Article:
I've had to deal with this problem many times. You could rabbet the casing on the inside edge as was mentioned above or you could pull the extensions and rip them down narrower than the jamb width then install flush to the drywall ignoring the odd gaps back to the frame which you can cover with a small piece of whatever, cove , some rounded over something. It adds another step in the jamb ext. which I like . As far as it goes the first fix would be the easiest with a tablesaw or router table . Even in new construction you have issues like this and it is usually better for the jamb to be proud of the wall because when you look at where the casing meets the jamb it is all tight then deal with any issues going back to the wall. When you case it , if mitered dry fit then glue it up using nails or biscuits or both let it dry a bit then nail it on as a three or four legged beast depending on whether you have a stool or not. Getting it perfect on a flat surface prior to install is key. Hope my dithering helps in some way, Good Luck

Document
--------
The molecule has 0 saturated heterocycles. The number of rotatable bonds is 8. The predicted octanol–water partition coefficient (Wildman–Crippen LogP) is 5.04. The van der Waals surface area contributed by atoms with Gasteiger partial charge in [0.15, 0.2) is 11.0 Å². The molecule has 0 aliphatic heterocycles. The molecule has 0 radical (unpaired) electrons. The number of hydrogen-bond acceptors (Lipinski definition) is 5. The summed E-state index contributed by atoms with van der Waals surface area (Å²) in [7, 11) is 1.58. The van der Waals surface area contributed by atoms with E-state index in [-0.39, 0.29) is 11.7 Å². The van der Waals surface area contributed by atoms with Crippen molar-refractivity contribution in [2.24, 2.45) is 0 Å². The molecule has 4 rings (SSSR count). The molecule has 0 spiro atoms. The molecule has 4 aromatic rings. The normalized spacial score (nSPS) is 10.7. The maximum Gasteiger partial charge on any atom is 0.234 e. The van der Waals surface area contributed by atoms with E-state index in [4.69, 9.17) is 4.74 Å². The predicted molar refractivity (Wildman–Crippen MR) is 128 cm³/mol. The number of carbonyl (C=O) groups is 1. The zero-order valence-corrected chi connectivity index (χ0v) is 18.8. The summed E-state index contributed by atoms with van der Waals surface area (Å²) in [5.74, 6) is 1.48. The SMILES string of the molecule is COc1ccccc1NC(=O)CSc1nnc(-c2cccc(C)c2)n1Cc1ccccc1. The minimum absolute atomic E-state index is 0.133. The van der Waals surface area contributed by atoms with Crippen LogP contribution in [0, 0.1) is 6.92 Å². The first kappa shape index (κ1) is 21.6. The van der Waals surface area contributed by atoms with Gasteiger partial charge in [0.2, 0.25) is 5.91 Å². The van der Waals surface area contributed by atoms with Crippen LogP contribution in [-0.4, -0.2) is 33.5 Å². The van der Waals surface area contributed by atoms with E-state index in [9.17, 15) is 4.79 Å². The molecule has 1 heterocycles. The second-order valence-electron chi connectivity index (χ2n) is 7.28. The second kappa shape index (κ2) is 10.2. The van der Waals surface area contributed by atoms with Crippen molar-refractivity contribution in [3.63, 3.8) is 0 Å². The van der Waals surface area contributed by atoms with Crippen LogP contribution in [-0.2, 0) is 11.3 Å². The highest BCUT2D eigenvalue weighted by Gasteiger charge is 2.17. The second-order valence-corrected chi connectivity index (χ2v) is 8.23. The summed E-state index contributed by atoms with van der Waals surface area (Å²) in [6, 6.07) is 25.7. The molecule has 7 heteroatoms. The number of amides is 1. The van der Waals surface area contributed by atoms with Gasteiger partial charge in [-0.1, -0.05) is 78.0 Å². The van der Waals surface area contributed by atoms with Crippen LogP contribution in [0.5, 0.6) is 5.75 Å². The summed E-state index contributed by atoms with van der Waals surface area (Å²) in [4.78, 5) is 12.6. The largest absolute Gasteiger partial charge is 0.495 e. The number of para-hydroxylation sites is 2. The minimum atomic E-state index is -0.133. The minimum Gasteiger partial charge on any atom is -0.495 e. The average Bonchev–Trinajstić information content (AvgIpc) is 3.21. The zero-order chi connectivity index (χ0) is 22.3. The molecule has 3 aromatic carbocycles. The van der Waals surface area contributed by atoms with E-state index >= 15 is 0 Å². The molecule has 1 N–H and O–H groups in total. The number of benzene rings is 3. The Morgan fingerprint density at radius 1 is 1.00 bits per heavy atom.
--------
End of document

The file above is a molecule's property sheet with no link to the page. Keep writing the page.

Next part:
7. #7
    Join Date
    Mar 2009
    Sterling, Virginia
    If I read your post correctly the extension jambs are proud of the wall? If they are straight with the window (not cut on tapers) I would just go ahead and trim the windows. Nail the trim to the extension jambs and shim under the other edge to keep the trim flat. Stain and finish you woodwork and then last caulk to the wall. No one but you will ever notice. Good luck.

  8. #8